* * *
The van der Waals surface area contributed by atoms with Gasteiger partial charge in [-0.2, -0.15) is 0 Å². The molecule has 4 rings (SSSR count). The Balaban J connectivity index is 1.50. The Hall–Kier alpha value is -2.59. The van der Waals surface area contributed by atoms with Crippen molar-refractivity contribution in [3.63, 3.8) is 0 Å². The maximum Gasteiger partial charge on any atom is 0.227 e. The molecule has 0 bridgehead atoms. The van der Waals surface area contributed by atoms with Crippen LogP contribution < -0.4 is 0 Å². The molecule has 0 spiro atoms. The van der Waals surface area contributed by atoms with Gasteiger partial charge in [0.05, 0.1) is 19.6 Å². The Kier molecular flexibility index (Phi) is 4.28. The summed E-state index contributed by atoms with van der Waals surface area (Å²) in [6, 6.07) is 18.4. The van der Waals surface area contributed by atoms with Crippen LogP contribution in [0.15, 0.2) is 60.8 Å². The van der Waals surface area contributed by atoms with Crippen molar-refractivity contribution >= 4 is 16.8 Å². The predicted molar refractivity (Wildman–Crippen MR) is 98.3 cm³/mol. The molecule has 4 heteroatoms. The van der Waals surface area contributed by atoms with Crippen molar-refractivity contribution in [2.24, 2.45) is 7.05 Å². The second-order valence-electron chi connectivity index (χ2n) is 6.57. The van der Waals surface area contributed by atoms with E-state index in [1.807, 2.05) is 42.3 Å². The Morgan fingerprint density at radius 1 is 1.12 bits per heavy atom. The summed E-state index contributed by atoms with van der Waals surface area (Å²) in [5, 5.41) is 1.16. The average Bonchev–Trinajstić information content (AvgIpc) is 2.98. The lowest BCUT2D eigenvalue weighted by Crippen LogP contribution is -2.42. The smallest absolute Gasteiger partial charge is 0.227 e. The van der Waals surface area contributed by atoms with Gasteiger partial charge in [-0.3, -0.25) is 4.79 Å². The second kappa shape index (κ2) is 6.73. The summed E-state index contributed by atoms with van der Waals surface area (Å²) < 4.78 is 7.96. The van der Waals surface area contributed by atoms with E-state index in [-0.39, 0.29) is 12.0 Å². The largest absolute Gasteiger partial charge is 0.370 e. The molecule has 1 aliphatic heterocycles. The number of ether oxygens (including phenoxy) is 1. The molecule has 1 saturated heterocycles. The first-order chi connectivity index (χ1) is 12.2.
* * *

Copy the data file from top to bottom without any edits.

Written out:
The van der Waals surface area contributed by atoms with Gasteiger partial charge in [-0.2, -0.15) is 0 Å². The molecule has 4 rings (SSSR count). The Balaban J connectivity index is 1.50. The Hall–Kier alpha value is -2.59. The van der Waals surface area contributed by atoms with Crippen molar-refractivity contribution in [3.63, 3.8) is 0 Å². The maximum Gasteiger partial charge on any atom is 0.227 e. The molecule has 0 bridgehead atoms. The van der Waals surface area contributed by atoms with Crippen LogP contribution < -0.4 is 0 Å². The molecule has 0 spiro atoms. The van der Waals surface area contributed by atoms with Gasteiger partial charge in [0.05, 0.1) is 19.6 Å². The Kier molecular flexibility index (Phi) is 4.28. The summed E-state index contributed by atoms with van der Waals surface area (Å²) in [6, 6.07) is 18.4. The van der Waals surface area contributed by atoms with Crippen LogP contribution in [0.15, 0.2) is 60.8 Å². The van der Waals surface area contributed by atoms with Crippen molar-refractivity contribution >= 4 is 16.8 Å². The predicted molar refractivity (Wildman–Crippen MR) is 98.3 cm³/mol. The molecule has 4 heteroatoms. The van der Waals surface area contributed by atoms with Crippen molar-refractivity contribution in [2.24, 2.45) is 7.05 Å². The second-order valence-electron chi connectivity index (χ2n) is 6.57. The van der Waals surface area contributed by atoms with E-state index in [1.807, 2.05) is 42.3 Å². The Morgan fingerprint density at radius 1 is 1.12 bits per heavy atom. The summed E-state index contributed by atoms with van der Waals surface area (Å²) in [5, 5.41) is 1.16. The average Bonchev–Trinajstić information content (AvgIpc) is 2.98. The lowest BCUT2D eigenvalue weighted by Crippen LogP contribution is -2.42. The smallest absolute Gasteiger partial charge is 0.227 e. The van der Waals surface area contributed by atoms with Gasteiger partial charge in [-0.3, -0.25) is 4.79 Å². The second kappa shape index (κ2) is 6.73. The summed E-state index contributed by atoms with van der Waals surface area (Å²) < 4.78 is 7.96. The van der Waals surface area contributed by atoms with E-state index in [-0.39, 0.29) is 12.0 Å². The largest absolute Gasteiger partial charge is 0.370 e. The molecule has 1 aliphatic heterocycles. The number of ether oxygens (including phenoxy) is 1. The molecule has 1 saturated heterocycles. The first-order chi connectivity index (χ1) is 12.2.